Friday, September 20, 2013


MOMA is opening the fall season next week with a BANG:   Rene Magritte's oeuvre comes to Manhattan.

This banal looking Belgian bourgeois has left us with many questions and few answers.  Even in his writings he remains a brilliant enigma.  Likewise his paintings are very uneven if one wants to compare his iconic works with his Periode Vache which represents a waste of time.  His almost Churchillian "Ceci n'est pas une pipe'' could be applied to him:  ''Ceci n'est pas un peintre.''  His painting is flat, like the work of some house painter. There is no brush, no life, no human input almost.  Nevertheless, we continue to be mesmerized and destabilized by works which defy gravity and logic. He confronts us with fear and alienation by sheer luck, almost disposing of inhibtions, recreating situations which collide without external damage.  The fear he conveys is one of silent movie reels, mass rallies, nightmares.  Robert Hughes spoke about this "dark" aspect with an authority few can equal.

Magritte's work is hypnotic and needs to be read as much as to be seen. One shouldn't look for the sophisticated recreation of the great masters. On the contrary, this work rejects the magnifying lens and rejects proximity.  The paintings are stories which feel more at home in voyeurism than in observation. This small, predictable artist was closer to Chaplin than to Eisenstein.  His force is subversive. So was his persona, which was able to make the banal the ultimate camouflage for Freudian nightmares. The kiss between the couple, mutually inaccessible because of the cloth which separates them, is one of the most disturbing works created. Magritte could not have painted the raw horror of "Guernica" or the bacchanalia of  "Les Demoiselles d'Avignon."  His small suburban house was too tiny to let the sound of war or orgasm roam through the banal neighborhood which cushioned and protected him. No, his world was closer to the novels of this other genial Belgian, George Simenon, who was diabolically able to make the soup served taste like devil's brew.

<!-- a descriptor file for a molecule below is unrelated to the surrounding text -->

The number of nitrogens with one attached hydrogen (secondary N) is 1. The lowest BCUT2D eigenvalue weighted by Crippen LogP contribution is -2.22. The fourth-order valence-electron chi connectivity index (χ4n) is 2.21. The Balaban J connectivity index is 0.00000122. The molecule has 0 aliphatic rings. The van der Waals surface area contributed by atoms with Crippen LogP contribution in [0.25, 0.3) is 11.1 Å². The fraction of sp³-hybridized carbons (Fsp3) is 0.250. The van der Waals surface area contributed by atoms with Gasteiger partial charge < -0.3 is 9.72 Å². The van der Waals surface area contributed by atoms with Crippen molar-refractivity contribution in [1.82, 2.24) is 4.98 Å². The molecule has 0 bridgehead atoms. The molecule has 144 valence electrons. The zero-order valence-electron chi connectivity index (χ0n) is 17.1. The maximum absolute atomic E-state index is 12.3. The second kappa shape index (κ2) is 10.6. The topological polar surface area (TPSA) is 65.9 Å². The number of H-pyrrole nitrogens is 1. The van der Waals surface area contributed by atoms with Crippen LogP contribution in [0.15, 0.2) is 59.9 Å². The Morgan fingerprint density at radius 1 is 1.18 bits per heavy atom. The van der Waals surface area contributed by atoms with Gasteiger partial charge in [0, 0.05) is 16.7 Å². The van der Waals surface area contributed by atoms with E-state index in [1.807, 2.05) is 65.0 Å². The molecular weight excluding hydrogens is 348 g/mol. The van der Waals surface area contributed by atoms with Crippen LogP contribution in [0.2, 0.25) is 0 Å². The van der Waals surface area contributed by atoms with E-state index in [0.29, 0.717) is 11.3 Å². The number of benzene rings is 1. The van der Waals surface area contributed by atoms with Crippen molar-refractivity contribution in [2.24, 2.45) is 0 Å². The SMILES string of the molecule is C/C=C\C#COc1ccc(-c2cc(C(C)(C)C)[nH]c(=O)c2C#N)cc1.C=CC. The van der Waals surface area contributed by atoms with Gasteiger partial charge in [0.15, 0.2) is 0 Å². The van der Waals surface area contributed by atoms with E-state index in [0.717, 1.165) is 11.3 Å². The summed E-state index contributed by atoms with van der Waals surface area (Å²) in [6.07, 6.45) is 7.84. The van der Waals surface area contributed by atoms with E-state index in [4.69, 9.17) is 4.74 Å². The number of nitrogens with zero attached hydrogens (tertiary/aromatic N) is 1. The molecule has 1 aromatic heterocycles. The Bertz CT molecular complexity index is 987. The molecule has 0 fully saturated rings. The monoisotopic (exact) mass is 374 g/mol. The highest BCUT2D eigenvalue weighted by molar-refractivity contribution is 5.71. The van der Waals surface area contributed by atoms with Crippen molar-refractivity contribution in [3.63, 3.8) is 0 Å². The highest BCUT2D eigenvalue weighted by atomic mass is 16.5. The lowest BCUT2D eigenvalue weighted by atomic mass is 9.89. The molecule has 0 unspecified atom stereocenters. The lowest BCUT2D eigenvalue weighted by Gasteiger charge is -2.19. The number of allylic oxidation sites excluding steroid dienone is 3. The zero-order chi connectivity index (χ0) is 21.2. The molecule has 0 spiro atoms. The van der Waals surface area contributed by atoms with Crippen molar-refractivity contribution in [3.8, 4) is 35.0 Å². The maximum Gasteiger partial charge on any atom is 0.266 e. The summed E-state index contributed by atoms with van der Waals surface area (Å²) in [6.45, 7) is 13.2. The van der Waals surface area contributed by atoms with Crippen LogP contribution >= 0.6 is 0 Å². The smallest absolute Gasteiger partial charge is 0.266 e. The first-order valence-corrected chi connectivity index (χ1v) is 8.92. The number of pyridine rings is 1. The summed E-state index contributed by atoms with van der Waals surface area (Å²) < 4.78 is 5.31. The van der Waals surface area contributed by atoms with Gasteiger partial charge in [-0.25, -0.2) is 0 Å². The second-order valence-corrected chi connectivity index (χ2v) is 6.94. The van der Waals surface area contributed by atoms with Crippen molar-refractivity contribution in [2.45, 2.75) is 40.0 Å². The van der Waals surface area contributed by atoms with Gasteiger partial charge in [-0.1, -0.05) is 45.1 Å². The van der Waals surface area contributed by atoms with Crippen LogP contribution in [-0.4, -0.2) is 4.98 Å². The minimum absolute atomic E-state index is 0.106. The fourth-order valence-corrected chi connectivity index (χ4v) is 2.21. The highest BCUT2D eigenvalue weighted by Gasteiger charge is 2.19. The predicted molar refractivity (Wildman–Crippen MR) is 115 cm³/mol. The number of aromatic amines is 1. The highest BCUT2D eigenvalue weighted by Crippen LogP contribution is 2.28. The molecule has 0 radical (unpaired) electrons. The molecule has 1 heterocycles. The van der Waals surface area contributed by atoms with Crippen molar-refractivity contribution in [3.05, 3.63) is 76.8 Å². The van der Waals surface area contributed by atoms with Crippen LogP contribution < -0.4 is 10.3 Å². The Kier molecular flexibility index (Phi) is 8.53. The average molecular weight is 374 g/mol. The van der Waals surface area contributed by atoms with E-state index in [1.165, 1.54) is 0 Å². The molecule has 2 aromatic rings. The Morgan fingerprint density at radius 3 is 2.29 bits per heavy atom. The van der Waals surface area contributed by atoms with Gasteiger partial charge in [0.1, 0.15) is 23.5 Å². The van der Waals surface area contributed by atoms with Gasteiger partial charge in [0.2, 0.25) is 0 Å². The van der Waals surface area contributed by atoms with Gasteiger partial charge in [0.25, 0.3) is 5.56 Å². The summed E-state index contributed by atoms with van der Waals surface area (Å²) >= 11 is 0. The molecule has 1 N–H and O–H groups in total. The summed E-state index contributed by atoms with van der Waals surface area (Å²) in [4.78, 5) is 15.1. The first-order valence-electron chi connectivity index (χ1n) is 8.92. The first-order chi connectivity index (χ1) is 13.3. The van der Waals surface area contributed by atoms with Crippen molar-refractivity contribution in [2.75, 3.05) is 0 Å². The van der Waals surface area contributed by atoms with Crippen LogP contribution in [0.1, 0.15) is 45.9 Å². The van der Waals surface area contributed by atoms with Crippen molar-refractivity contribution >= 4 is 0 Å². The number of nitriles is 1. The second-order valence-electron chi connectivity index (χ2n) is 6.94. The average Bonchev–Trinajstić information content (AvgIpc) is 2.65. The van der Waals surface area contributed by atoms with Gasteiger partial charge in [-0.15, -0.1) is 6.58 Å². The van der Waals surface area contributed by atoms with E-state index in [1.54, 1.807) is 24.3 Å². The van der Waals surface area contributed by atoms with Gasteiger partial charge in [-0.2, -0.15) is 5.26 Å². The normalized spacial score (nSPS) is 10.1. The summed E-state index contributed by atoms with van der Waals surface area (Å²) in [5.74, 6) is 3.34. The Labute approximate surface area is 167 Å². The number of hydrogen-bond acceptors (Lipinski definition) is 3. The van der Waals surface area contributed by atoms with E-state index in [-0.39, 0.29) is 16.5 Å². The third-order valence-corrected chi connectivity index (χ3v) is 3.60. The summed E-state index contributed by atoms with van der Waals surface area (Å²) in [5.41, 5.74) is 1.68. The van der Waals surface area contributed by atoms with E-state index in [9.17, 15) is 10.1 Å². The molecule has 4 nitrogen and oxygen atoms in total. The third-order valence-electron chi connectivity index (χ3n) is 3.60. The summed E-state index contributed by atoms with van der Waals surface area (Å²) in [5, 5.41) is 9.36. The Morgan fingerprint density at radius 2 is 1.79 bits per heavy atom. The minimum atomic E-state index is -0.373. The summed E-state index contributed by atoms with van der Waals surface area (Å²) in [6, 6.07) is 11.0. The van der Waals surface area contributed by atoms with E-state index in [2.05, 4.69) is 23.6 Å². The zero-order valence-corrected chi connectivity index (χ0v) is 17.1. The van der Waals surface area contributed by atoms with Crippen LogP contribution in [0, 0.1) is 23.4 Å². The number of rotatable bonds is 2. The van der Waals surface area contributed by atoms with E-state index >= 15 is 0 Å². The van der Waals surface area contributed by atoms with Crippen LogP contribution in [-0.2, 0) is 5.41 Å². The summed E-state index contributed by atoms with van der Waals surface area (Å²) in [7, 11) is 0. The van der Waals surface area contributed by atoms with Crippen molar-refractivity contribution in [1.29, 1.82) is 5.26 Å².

The comparison has been made between Magritte and his fellow countryman Marcel Broodthaers.
Both used the canon as a totem. The difference being that Magritte's has no ammunition while Broodthaers' was ready to fire. While I was in China I tried to have a Broodthaers installation in Tienanmen.  The Chinese refused. This proves that the subtitles of conceptual art are better understood than what many imagine.  Magritte's work is ominously silent, slow in arrested movement, shy of the ultimate deadly bite or corrosion. Those body parts, mountains, birds, looming destruction are always taken hostage before they fall apart or dissolve. He tiptoes around catastrophe and decay and leave us alone with the fury which is in waiting. We are free to look at the snapshot or to project the imminent soul quake which is a fraction of a second away. This collective work is cruel behind the banal surface and leaves no room for compassion. The floating umbrella men are no Mary Poppins, they are Armageddon. The absence of reference to the waging war remains an enigma.

Undoubtedly the images of this perverse Weltanschaung will benefit the sale of paper bags and wall paper for the innocents who in their vast majority ignore the meaning of this highly toxic wrapping. Magritte always has the last laugh.

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